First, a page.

STARKVILLE, Miss. (AP) -- The housing market decline has hurt producers of turf grass in the state, according to Mississippi State University.

Turf sales are down because of slow home sales and a lack of new construction, Wayne Wells, Mississippi State University Extension turf specialist, said in a news release. He said there is some business to be found in selling to new sports complexes, schools and golf courses undergoing renovations.

"Just a few years ago, we had about 70 producers in the state," Wells said. "There are about 50 Mississippi sod producers now, with many diversifying some of their land until the economy improves. Some are increasing their revenues by offering installations as well."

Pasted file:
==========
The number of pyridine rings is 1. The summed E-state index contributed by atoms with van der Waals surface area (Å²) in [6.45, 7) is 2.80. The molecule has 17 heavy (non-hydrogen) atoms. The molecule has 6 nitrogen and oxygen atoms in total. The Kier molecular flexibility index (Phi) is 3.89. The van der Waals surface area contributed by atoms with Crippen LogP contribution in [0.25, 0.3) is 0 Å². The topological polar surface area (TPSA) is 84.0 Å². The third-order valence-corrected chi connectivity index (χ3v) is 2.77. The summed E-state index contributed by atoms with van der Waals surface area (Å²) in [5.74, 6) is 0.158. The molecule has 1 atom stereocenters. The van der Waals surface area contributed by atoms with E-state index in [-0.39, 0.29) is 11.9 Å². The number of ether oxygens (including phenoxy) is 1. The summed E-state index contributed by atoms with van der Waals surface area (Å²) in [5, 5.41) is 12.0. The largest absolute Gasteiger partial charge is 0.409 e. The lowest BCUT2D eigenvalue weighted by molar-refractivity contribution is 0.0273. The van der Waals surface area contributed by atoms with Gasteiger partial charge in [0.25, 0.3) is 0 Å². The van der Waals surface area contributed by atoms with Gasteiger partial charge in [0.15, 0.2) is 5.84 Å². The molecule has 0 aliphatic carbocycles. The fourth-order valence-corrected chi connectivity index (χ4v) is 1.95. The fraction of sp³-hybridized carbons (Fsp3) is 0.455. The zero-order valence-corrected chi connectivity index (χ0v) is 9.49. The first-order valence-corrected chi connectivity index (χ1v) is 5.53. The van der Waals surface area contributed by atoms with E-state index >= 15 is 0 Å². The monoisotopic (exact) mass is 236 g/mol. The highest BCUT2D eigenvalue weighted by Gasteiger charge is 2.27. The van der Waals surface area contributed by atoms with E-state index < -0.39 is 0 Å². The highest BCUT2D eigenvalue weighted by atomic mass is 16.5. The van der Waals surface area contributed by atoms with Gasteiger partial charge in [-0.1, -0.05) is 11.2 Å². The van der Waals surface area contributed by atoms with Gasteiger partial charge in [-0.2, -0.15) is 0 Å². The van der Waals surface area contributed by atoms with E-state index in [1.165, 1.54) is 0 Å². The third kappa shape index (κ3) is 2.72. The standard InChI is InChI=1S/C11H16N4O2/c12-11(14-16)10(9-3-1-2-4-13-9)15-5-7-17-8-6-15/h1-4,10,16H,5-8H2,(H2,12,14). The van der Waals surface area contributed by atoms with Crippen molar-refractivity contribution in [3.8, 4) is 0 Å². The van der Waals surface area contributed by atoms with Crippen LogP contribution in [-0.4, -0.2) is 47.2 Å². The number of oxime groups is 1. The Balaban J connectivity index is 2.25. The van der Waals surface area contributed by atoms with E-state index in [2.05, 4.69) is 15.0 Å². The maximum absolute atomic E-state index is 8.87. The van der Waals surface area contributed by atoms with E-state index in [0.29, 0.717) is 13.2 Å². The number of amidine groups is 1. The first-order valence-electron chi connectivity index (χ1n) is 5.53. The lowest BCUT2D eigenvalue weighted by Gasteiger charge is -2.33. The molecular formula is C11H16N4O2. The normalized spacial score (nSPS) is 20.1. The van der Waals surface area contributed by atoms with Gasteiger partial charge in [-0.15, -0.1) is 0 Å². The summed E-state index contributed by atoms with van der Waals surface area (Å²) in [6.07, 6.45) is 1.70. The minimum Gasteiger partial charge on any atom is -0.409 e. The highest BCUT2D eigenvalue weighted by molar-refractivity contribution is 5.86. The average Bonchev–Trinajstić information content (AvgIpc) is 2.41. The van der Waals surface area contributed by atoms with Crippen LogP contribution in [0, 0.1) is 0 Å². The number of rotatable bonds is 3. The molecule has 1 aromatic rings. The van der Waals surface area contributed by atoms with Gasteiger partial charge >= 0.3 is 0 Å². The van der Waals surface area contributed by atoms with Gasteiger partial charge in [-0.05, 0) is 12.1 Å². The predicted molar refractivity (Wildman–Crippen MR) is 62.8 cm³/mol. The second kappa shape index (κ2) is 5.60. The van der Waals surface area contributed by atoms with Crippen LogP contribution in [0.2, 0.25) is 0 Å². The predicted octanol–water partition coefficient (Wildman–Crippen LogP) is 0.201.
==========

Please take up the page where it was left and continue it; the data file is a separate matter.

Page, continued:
Mississippi State agriculture experts say the state has about 4,000 acres of turf, down about 500 acres from the last couple of years. Warm-season grasses, such as Bermuda, zoysia, centipede and St. Augustine are grown across Mississippi. Tall fescue, a cool-season turf species, can be grown in the extreme northern part of the state.

Dan Crumpton, owner of Oasis Sod Farm, said he has dedicated some of his turf land to growing cotton. Location is also important to his business.

Despite rising production costs and a tough economy, prices are on average 50 cents per square higher than last year. Crumpton said Bermudagrass brings $1.25 to $1.70; St. Augustine, $3.50 to $4; centipede, $2 to $2.50; and zoysia, $3 to $3.50.

Copyright 2011 The AP.

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